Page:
The UK government has published a consultation seeking views for how a worldwide 15% minimum corporation tax should be domestically implemented.
It revealed more than 130 countries signed up to a new global minimum tax framework in October 2021, after G7 agreed in principle during the UK’s presidency.
The historic framework will ensure large international firms pay at least 15% tax rate on profits in each country in which they operate, helping to tackle avoidance and ensure a more level playing field for UK businesses.
Agreed by over 130 countries in October 2021, the landmark reform comes as part of a two-pillar package first agreed in principle by the G7 last June during talks chaired by the chancellor in London.
With changes aimed to come into effect from 2023, the consultation will run for 12 weeks, and underlines a further achievement in the UK’s global leadership on tax reform.
The consultation seeks views on the application of the global minimum corporation tax in the UK, as well as a series of wider implementation matters, including who the rules apply to, transition rules and how firms within scope should report and pay.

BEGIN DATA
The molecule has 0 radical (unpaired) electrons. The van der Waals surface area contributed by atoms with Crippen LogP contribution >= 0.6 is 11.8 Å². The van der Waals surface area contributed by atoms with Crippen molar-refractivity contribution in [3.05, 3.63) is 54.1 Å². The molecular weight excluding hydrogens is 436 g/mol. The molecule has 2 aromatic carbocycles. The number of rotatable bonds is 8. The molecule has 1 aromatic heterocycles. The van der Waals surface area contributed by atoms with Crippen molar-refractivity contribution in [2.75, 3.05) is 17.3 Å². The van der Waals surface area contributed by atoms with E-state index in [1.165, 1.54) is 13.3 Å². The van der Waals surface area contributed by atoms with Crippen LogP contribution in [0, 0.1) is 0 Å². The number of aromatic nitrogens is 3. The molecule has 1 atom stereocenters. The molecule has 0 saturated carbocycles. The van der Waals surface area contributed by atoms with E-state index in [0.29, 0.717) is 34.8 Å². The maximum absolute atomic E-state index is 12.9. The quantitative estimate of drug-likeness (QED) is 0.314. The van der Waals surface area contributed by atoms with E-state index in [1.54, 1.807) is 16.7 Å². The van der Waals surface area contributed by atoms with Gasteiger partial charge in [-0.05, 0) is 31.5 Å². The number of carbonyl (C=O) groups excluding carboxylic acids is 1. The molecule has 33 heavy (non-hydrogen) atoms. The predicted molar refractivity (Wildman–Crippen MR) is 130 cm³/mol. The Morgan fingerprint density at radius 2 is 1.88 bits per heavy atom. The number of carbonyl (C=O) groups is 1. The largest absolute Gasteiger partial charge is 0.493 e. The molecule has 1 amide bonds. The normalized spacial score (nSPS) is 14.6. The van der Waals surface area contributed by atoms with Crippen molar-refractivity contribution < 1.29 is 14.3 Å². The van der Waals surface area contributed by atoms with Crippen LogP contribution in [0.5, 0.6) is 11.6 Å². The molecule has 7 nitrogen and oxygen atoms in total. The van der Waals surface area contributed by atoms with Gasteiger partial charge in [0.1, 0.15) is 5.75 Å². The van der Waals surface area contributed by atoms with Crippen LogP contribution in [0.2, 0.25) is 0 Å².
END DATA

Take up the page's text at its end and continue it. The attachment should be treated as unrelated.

Rishi Sunak, chancellor of the exchequer, said: Ensuring large multinational groups pay the right tax in the right place has been a long-standing priority for the UK. We reached an historic agreement last October following more than a decade of talks and negotiations, and today marks another important milestone on how this will work in practice.
“The Pillar 2 framework will ensure large multinational firms pay tax of at least 15% on profits in each country in which they operate, creating a more level playing field and further cracking down on tax avoidance. It will be operated on a country-by-country basis.”